A sermon preached at Southminster Presbyterian Church
October 8, 2017
The story of the Exodus, from which today’s passage comes, is the story of a group of people who had been forced to leave their homeland because of economic and political reasons. They were a poor minority, refugees in a foreign land, where the other inhabitants were afraid of them and enacted regressive and limiting economic and immigration policies to keep their “fear of the other” at bay.
I’m sure we can’t imagine such a scenario playing out today. ahem.
The refugees, the Hebrew people, became enslaved to the powers and systems of this foreign land. And they cried out to God. The truly scandalous and powerful story of the gospel is that God heard the cries of the oppressed and responded by liberating them from slavery. Perhaps we have heard the story of Exodus so many times that this story doesn’t shock us.
It absolutely should shock us. As people in a nation that continues to fear the foreigner, the refugee, the oppressed, we have forgotten how our biblical ancestors, and likely our literal ancestors, were once strangers in a foreign land.
And God heard the cry of the oppressed. And liberated the people.
Earlier in the Exodus story, as Randy preached last week, God offers us a divine identity using the verb “to be”. “I AM” is the divine name, and reminds me that sometimes the very act of being is all we need.
And so it is fresh with the reminder that I AM has called Israel out of slavery and into freedom, that we consider the story of the manna.
The verbs that had defined Israel for so many years were verbs of forced labor and slavery for Pharaoh. Work. Eat what Pharaoh provides. Work some more.
It’s understandable that the Israelites might be confused about their own identity after generations of slavery. One can see how they might doubt their own goodness, or their capability. It even makes sense that they could question their relationship to God. Generations of slavery could make one doubt that it means to be “chosen people” or even doubt the goodness of God.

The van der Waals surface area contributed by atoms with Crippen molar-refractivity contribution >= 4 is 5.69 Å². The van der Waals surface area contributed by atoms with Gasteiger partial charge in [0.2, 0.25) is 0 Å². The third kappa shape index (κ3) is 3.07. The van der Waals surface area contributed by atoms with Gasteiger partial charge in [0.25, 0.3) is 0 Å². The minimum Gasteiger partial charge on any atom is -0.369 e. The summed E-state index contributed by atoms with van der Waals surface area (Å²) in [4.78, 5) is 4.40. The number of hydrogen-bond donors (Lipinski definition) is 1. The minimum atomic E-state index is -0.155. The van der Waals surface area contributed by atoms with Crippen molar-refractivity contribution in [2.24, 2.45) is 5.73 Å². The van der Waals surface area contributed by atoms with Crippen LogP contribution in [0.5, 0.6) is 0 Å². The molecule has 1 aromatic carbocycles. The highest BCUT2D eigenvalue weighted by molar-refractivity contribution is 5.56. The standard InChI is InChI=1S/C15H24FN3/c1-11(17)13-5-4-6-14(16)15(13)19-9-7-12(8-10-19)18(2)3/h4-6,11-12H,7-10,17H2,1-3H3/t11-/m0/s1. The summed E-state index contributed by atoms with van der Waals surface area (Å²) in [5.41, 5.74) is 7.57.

And now they’ve been freed, delivered out of slavery, away from whatever kind of home you can build in a labor camp, when denied the opportunity to define your own existence or own your own labor. They have been delivered by God, I AM, away from Pharaoh.
As our story begins, they leave Elim, which was an oasis with 12 springs of water and 70 palm trees, and find themselves in the wilderness, a place without support. It doesn’t have Pharoah’s pots of meat (‘flesh pots’) or bread. It doesn’t even have date palm trees or springs of water. They can’t walk down the street to Albertson’s to buy a roast chicken. Whatever supplies they had when they left Egypt are dwindling. They are in a place where they cannot use their own gumption, ingenuity, or resources to save themselves.
Slavery is behind them, in their rearview mirror.
The Promised Land is still ahead of them.
Right now, they are brought by God to be in the wilderness, dependent on something other than themselves.